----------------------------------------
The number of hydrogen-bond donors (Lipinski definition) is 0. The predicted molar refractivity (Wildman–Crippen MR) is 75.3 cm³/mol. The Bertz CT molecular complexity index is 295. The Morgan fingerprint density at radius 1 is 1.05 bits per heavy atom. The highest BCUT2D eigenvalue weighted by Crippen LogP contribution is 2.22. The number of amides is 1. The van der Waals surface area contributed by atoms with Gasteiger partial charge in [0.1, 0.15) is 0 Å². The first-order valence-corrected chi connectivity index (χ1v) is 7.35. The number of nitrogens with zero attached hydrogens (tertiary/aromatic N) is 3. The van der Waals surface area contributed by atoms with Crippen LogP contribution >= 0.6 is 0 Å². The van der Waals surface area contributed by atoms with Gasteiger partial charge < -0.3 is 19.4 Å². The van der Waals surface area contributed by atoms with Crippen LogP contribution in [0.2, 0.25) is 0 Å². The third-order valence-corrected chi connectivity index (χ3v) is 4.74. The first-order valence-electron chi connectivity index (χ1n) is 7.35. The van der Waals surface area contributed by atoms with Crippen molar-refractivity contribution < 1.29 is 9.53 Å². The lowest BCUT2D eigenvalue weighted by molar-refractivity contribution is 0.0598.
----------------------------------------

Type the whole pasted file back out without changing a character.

The number of hydrogen-bond donors (Lipinski definition) is 0. The predicted molar refractivity (Wildman–Crippen MR) is 75.3 cm³/mol. The Bertz CT molecular complexity index is 295. The Morgan fingerprint density at radius 1 is 1.05 bits per heavy atom. The highest BCUT2D eigenvalue weighted by Crippen LogP contribution is 2.22. The number of amides is 1. The van der Waals surface area contributed by atoms with Gasteiger partial charge in [0.1, 0.15) is 0 Å². The first-order valence-corrected chi connectivity index (χ1v) is 7.35. The number of nitrogens with zero attached hydrogens (tertiary/aromatic N) is 3. The van der Waals surface area contributed by atoms with Crippen LogP contribution >= 0.6 is 0 Å². The van der Waals surface area contributed by atoms with Gasteiger partial charge < -0.3 is 19.4 Å². The van der Waals surface area contributed by atoms with Crippen LogP contribution in [0.2, 0.25) is 0 Å². The third-order valence-corrected chi connectivity index (χ3v) is 4.74. The first-order valence-electron chi connectivity index (χ1n) is 7.35. The van der Waals surface area contributed by atoms with Crippen molar-refractivity contribution < 1.29 is 9.53 Å². The lowest BCUT2D eigenvalue weighted by molar-refractivity contribution is 0.0598.